Apr. 4, 2001 Los Angeles, April 3, 2001 — Cigarette for cigarette, smoking appears to pack a bigger punch for women than men when it comes to bladder cancer risk, according to a new study led by preventive medicine researchers at the Keck School of Medicine of the University of Southern California.
As a whole, cigarette smokers were found to run 2.5 times the risk of contracting bladder cancer than nonsmokers; but within this increased risk due to smoking, women appear to face an even greater risk than men, according to the report in the April 4 issue of the Journal of the National Cancer Institute.
"Our large, case-control study provides the first evidence, to our knowledge, that when comparable numbers of cigarettes are smoked, the risk of bladder cancer is higher in women than in men," said J. Esteban Castelao, researcher in preventive medicine and lead author of the study.
Castelao and colleagues at USC and the Massachusetts Institute of Technology conducted the epidemiological study among 1,514 patients with bladder cancer and 1,514 other comparable study participants in the Los Angeles area. Researchers asked about general smoking habits, how many cigarettes participants smoked and how often, as well as which types of cigarettes they smoked and how they inhaled (deeply, moderately or lightly).
For both genders, the risk of bladder cancer appeared to rise both with the number of cigarettes smoked each day and with the number of years that participants had smoked regularly. In nearly every category of smoking, however, the risks to women were greater than those to men.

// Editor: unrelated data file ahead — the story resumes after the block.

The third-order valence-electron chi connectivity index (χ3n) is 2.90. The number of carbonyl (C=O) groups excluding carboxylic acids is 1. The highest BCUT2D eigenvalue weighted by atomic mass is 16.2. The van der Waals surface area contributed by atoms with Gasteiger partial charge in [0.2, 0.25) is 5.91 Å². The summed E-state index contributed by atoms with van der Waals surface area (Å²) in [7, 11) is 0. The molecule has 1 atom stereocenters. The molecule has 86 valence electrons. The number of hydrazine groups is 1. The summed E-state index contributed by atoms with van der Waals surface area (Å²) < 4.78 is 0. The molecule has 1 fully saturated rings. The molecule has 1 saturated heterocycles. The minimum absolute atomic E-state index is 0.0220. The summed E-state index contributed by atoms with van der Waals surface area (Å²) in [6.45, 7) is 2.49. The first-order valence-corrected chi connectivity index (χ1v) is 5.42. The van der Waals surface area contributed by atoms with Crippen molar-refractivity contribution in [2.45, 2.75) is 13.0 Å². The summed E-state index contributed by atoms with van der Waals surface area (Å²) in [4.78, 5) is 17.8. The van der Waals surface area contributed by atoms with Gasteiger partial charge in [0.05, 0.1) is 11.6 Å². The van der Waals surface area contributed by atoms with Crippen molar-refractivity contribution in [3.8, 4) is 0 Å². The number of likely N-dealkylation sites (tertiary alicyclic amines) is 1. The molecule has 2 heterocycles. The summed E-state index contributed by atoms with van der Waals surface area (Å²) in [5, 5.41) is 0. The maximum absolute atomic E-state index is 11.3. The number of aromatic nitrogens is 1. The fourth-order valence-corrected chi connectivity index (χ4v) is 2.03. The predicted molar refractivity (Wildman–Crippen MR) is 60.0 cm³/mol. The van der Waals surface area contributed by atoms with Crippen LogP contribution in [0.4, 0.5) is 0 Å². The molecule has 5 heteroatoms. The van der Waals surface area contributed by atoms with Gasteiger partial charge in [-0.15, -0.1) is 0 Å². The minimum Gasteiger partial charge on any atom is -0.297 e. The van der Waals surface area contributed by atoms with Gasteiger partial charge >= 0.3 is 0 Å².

Women who smoked 40 or more cigarettes a day for 40 years or more, for example, faced more than twice the risk of contracting bladder cancer as men with the same smoking habit. These women incurred more than 11 times the risk of bladder cancer than a non-smoker, while men ran approximately five times the risk of a non-smoker.
The researchers also analyzed blood samples from 1,363 study participants, looking for evidence of exposure to arylamines, chemicals in cigarette smoke known to cause bladder cancer. They found that among men and women who smoked at the same level, concentrations of 3- and 4-aminobiphenyl hemoglobin adducts in the blood—markers of arylamine exposure and indices of their carcinogenic potential —were higher in women than in men.
When comparing types of cigarettes, researchers found no difference in bladder cancer risk associated with filtered versus unfiltered cigarettes or low-tar versus high-tar cigarettes—nor any difference in risk tied to whether smokers reported deep or shallow inhalations.
Bladder cancer currently accounts for 6 percent of all new cancer cases in men and 2 percent of all new cancer cases in women. The American Cancer Society estimates that 53,200 Americans were diagnosed with the cancer and 12,200 Americans died from it in 2000. About half of all cases are believed to be caused by smoking.
The authors also noted that growing evidence also indicates that when smoking levels are equal, women incur a higher risk of lung cancer than men. Research was funded through grants by the National Cancer Institute and the National Institute of Environmental Health Sciences.
J. Esteban Castelao, Jian-Min Yuan, Paul L. Skipper, Steven R. Tannenbaum, Manuela Gago-Dominguez, J. Slade Crowder, Ronald K. Ross and Mimi C. Yu, Gender- and Smoking-Related Bladder Cancer Risk. Journal of the National Cancer Institute, Vol 93, No. 7, April 4, 2001.
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